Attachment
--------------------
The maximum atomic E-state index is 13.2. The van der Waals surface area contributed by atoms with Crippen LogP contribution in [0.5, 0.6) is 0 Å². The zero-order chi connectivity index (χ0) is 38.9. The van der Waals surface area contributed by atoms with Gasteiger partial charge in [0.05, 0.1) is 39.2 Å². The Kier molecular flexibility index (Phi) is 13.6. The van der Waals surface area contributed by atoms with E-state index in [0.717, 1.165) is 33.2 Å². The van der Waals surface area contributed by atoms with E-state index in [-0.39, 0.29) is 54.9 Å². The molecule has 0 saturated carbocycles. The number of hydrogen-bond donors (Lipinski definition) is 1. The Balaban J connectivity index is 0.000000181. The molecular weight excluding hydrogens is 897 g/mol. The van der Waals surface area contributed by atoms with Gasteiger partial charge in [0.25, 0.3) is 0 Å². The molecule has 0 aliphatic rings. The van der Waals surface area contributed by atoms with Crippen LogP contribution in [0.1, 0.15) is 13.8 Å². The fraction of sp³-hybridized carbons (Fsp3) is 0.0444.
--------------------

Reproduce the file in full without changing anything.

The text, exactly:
The maximum atomic E-state index is 13.2. The van der Waals surface area contributed by atoms with Crippen LogP contribution in [0.5, 0.6) is 0 Å². The zero-order chi connectivity index (χ0) is 38.9. The van der Waals surface area contributed by atoms with Gasteiger partial charge in [0.05, 0.1) is 39.2 Å². The Kier molecular flexibility index (Phi) is 13.6. The van der Waals surface area contributed by atoms with E-state index in [0.717, 1.165) is 33.2 Å². The van der Waals surface area contributed by atoms with E-state index in [-0.39, 0.29) is 54.9 Å². The molecule has 0 saturated carbocycles. The number of hydrogen-bond donors (Lipinski definition) is 1. The Balaban J connectivity index is 0.000000181. The molecular weight excluding hydrogens is 897 g/mol. The van der Waals surface area contributed by atoms with Gasteiger partial charge in [0.25, 0.3) is 0 Å². The molecule has 0 aliphatic rings. The van der Waals surface area contributed by atoms with Crippen LogP contribution in [0.1, 0.15) is 13.8 Å². The fraction of sp³-hybridized carbons (Fsp3) is 0.0444.